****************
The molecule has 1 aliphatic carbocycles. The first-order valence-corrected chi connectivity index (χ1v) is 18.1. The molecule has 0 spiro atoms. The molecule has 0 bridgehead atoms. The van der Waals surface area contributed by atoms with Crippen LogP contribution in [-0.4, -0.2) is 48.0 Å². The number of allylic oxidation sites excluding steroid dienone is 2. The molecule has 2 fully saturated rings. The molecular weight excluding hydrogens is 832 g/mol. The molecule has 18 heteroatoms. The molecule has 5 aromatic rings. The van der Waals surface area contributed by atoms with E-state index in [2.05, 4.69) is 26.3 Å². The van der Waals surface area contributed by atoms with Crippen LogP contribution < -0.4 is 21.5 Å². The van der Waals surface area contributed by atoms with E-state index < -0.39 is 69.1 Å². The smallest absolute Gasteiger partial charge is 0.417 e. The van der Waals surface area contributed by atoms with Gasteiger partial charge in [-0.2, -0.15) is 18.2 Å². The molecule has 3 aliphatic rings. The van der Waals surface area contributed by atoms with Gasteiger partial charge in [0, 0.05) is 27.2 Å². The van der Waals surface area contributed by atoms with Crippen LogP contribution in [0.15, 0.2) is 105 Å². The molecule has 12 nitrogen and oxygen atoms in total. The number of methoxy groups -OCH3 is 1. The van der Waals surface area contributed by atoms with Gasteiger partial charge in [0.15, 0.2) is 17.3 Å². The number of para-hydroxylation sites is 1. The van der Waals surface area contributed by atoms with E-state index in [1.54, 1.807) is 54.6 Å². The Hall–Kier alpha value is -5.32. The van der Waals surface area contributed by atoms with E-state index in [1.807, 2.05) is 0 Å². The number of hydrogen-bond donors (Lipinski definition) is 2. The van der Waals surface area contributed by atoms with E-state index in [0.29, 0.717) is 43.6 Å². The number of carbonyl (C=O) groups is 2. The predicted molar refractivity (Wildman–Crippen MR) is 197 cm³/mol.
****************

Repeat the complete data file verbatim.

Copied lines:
The molecule has 1 aliphatic carbocycles. The first-order valence-corrected chi connectivity index (χ1v) is 18.1. The molecule has 0 spiro atoms. The molecule has 0 bridgehead atoms. The van der Waals surface area contributed by atoms with Crippen LogP contribution in [-0.4, -0.2) is 48.0 Å². The number of allylic oxidation sites excluding steroid dienone is 2. The molecule has 2 fully saturated rings. The molecular weight excluding hydrogens is 832 g/mol. The molecule has 18 heteroatoms. The molecule has 5 aromatic rings. The van der Waals surface area contributed by atoms with E-state index in [2.05, 4.69) is 26.3 Å². The van der Waals surface area contributed by atoms with Crippen LogP contribution < -0.4 is 21.5 Å². The van der Waals surface area contributed by atoms with E-state index < -0.39 is 69.1 Å². The smallest absolute Gasteiger partial charge is 0.417 e. The van der Waals surface area contributed by atoms with Gasteiger partial charge in [-0.2, -0.15) is 18.2 Å². The molecule has 3 aliphatic rings. The van der Waals surface area contributed by atoms with Gasteiger partial charge in [0, 0.05) is 27.2 Å². The van der Waals surface area contributed by atoms with Crippen LogP contribution in [0.15, 0.2) is 105 Å². The molecule has 12 nitrogen and oxygen atoms in total. The number of methoxy groups -OCH3 is 1. The van der Waals surface area contributed by atoms with Gasteiger partial charge in [0.15, 0.2) is 17.3 Å². The number of para-hydroxylation sites is 1. The van der Waals surface area contributed by atoms with E-state index in [1.54, 1.807) is 54.6 Å². The Hall–Kier alpha value is -5.32. The van der Waals surface area contributed by atoms with E-state index in [1.807, 2.05) is 0 Å². The number of hydrogen-bond donors (Lipinski definition) is 2. The van der Waals surface area contributed by atoms with E-state index in [0.29, 0.717) is 43.6 Å². The number of carbonyl (C=O) groups is 2. The predicted molar refractivity (Wildman–Crippen MR) is 197 cm³/mol.